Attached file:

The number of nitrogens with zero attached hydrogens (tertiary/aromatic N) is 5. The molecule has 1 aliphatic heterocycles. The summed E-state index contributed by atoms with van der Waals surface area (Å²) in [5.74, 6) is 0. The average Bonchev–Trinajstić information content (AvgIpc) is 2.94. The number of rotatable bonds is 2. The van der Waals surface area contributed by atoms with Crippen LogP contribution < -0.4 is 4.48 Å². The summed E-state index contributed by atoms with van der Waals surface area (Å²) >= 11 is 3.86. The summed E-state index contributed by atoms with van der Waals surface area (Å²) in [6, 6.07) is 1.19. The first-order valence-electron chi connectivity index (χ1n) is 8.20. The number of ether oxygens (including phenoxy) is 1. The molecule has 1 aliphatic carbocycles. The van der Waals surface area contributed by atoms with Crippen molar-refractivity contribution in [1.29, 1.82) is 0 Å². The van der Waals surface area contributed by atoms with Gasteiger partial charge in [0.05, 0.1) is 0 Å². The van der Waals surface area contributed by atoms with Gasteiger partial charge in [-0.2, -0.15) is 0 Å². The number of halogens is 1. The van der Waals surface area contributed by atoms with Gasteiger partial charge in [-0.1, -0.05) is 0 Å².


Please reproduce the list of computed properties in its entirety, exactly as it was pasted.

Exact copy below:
The number of nitrogens with zero attached hydrogens (tertiary/aromatic N) is 5. The molecule has 1 aliphatic heterocycles. The summed E-state index contributed by atoms with van der Waals surface area (Å²) in [5.74, 6) is 0. The average Bonchev–Trinajstić information content (AvgIpc) is 2.94. The number of rotatable bonds is 2. The van der Waals surface area contributed by atoms with Crippen LogP contribution < -0.4 is 4.48 Å². The summed E-state index contributed by atoms with van der Waals surface area (Å²) >= 11 is 3.86. The summed E-state index contributed by atoms with van der Waals surface area (Å²) in [6, 6.07) is 1.19. The first-order valence-electron chi connectivity index (χ1n) is 8.20. The number of ether oxygens (including phenoxy) is 1. The molecule has 1 aliphatic carbocycles. The van der Waals surface area contributed by atoms with Crippen molar-refractivity contribution in [1.29, 1.82) is 0 Å². The van der Waals surface area contributed by atoms with Gasteiger partial charge in [0.05, 0.1) is 0 Å². The van der Waals surface area contributed by atoms with Gasteiger partial charge in [-0.2, -0.15) is 0 Å². The number of halogens is 1. The van der Waals surface area contributed by atoms with Gasteiger partial charge in [-0.1, -0.05) is 0 Å².